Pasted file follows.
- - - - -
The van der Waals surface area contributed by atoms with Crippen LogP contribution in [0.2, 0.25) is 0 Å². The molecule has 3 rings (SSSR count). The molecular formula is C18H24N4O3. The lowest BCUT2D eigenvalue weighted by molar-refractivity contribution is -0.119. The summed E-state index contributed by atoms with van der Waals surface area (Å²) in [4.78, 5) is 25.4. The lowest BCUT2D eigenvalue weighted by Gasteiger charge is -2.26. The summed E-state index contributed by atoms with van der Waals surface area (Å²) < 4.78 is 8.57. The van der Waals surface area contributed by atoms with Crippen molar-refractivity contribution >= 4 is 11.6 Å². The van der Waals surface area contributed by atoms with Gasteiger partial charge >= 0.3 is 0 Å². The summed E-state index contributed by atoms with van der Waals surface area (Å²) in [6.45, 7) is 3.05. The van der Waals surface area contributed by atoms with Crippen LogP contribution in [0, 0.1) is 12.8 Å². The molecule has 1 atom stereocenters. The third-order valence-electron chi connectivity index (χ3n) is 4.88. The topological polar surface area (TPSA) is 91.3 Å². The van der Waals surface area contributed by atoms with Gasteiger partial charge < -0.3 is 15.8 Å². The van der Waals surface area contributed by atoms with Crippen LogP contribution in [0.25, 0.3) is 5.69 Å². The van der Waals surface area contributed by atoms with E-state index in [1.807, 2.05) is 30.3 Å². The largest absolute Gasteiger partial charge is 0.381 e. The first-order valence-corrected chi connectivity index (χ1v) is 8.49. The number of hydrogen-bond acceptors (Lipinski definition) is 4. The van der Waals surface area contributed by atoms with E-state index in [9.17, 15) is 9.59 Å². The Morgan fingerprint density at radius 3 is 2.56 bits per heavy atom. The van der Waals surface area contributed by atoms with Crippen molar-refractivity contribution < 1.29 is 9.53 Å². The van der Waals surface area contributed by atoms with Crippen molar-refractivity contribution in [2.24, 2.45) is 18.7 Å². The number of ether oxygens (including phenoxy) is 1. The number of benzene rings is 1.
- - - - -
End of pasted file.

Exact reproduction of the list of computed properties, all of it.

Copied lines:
The van der Waals surface area contributed by atoms with Crippen LogP contribution in [0.2, 0.25) is 0 Å². The molecule has 3 rings (SSSR count). The molecular formula is C18H24N4O3. The lowest BCUT2D eigenvalue weighted by molar-refractivity contribution is -0.119. The summed E-state index contributed by atoms with van der Waals surface area (Å²) in [4.78, 5) is 25.4. The lowest BCUT2D eigenvalue weighted by Gasteiger charge is -2.26. The summed E-state index contributed by atoms with van der Waals surface area (Å²) < 4.78 is 8.57. The van der Waals surface area contributed by atoms with Crippen molar-refractivity contribution >= 4 is 11.6 Å². The van der Waals surface area contributed by atoms with Gasteiger partial charge >= 0.3 is 0 Å². The summed E-state index contributed by atoms with van der Waals surface area (Å²) in [6.45, 7) is 3.05. The van der Waals surface area contributed by atoms with Crippen LogP contribution in [0, 0.1) is 12.8 Å². The molecule has 1 atom stereocenters. The third-order valence-electron chi connectivity index (χ3n) is 4.88. The topological polar surface area (TPSA) is 91.3 Å². The van der Waals surface area contributed by atoms with Gasteiger partial charge < -0.3 is 15.8 Å². The van der Waals surface area contributed by atoms with Crippen LogP contribution in [0.25, 0.3) is 5.69 Å². The van der Waals surface area contributed by atoms with E-state index in [1.807, 2.05) is 30.3 Å². The largest absolute Gasteiger partial charge is 0.381 e. The first-order valence-corrected chi connectivity index (χ1v) is 8.49. The number of hydrogen-bond acceptors (Lipinski definition) is 4. The van der Waals surface area contributed by atoms with E-state index in [9.17, 15) is 9.59 Å². The Morgan fingerprint density at radius 3 is 2.56 bits per heavy atom. The van der Waals surface area contributed by atoms with Crippen molar-refractivity contribution < 1.29 is 9.53 Å². The van der Waals surface area contributed by atoms with Crippen molar-refractivity contribution in [2.24, 2.45) is 18.7 Å². The number of ether oxygens (including phenoxy) is 1. The number of benzene rings is 1.